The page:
Hunger is something many of us often don’t take much time to think about.
Yet it is a topic that deserves more attention from all levels of government, especially as prices continue to climb.
Last week, Statistics Canada reported that Canadians on average saw a 5.1 percent year-over-year increase in the consumer price index, with special emphasis on rise in costs to housing, gas and groceries.
In Yellowknife, our closest NWT representative that was measured, there was a four per cent increase in the cost of basic goods since Jan. 2021.
Recently the Town of Hay River partnered with the Hay River Seniors’ Society to apply and acquire much needed funding from the Community Food Centres Canada’s Good Food Access Fund which will see $40,000 go to food distribution non-profits around town.
While the town and non-profits celebrated the receiving of assistance as the fruits of volunteers and local government working together, it should be pointed out that that money will not go to waste over the coming months and may not go far enough based on recent feedback we have received from Hay River’s Senior Society, food hamper program and Soup Kitchen.
They all say the same thing. From “cradle to grave,” children, families and seniors, who may or may not be on fixed incomes, have become increasingly dependent on food assistance programs in recent months.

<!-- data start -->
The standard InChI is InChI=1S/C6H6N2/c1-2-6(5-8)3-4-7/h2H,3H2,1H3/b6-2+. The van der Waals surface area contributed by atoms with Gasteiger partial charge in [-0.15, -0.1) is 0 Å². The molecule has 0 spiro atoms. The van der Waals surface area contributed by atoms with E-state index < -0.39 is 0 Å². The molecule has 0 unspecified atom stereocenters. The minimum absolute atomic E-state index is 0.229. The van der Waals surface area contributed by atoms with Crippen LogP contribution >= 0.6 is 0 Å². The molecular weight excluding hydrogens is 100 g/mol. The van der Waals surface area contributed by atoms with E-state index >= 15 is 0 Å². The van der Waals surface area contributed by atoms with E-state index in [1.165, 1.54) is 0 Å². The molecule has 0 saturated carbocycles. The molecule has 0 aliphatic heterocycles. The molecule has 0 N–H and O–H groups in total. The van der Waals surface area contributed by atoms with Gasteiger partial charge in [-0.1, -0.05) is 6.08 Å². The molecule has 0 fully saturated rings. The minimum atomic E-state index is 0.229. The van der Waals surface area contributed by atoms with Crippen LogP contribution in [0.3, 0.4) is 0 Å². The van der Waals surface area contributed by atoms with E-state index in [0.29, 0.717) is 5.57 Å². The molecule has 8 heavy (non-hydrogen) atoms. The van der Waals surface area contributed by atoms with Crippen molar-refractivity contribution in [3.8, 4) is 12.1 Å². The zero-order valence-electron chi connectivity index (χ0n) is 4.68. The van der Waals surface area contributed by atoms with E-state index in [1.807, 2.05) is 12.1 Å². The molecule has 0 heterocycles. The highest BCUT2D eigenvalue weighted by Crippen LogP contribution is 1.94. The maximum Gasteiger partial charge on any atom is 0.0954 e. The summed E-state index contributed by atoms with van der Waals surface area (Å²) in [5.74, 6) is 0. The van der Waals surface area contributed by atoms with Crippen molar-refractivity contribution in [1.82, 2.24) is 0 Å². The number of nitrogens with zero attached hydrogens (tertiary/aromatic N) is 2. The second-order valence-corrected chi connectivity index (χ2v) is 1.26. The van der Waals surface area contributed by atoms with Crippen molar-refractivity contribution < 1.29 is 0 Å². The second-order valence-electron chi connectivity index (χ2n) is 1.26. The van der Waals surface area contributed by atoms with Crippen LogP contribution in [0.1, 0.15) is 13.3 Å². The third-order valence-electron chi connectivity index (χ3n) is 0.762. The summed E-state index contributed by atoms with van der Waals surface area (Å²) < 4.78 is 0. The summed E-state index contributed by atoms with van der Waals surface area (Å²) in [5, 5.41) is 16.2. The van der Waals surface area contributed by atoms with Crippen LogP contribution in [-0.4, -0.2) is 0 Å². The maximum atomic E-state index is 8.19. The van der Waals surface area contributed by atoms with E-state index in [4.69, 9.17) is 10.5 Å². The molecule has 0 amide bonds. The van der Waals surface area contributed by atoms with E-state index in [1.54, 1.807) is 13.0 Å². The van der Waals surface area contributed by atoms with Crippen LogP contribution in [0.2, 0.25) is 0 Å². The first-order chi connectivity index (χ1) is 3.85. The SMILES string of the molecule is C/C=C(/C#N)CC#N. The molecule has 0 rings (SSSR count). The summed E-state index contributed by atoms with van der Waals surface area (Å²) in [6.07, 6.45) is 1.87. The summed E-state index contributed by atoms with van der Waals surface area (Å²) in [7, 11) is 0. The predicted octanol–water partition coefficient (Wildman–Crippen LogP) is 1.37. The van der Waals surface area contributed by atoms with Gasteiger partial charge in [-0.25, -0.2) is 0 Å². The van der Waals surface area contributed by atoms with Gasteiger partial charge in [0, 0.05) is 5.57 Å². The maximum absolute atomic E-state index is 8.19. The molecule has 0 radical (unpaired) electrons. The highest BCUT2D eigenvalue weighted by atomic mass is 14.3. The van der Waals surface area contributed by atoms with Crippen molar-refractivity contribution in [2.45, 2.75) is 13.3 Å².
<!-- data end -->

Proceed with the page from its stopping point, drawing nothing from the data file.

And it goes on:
It particularly struck us as worrying that the Hay River Seniors’ Society is finding it difficult to get aging members of our community – the fastest growing demographic in the NWT – to accept “handouts” even when on fixed income and going days without food.
It is of equal concern that over the winter the food hamper program through the Anglican Church has seen a sharp increase in demand from families in need of meals from eight hampers weekly in November to more than 20 in recent weeks.
While the Hay River Soup kitchen is seeing more of a steady stream of between 100 to 120 people seeking help with food, that is only tied to the three of seven days that it is open.
To be fair, the federal government has stepped up to make several food assistance announcements over the course of the pandemic and has tried to address food sustainability and access needs across the North.
Perhaps most noteworthy, along with Community Food Centres, the federal government has recognized the critical work that non-profit organizations do to identify those in need and feed the hungry, including the Salvation Army, Food Banks Canada, and Second Harvest.
Aside from extensive investments farming initiatives across the NWT which aims to improve food sustainability and cut costs, the territory has received some of the hundreds of millions from the Government of Canada’s Emergency Food Security Fund since the beginning of the pandemic.
As recently as December, an additional top-up of $30 million was provided in that fund to give it a total of $330 million since 2020.
According to NWT MP Michael McLeod’s office, these investments are largely in response to food assistance organizations “coping with increased demand and fewer resources as a result of the COVID-19 pandemic and extreme weather conditions” in Canada.
It is clear when speaking with people outside our own two grocery stores that residents are becoming increasingly frustrated and bewildered at the increasing cost of groceries along with fuel and other needs.
We implore our territorial and federal representatives to keep food costs and levels of hunger in mind as preparations for 2022 budgets take place.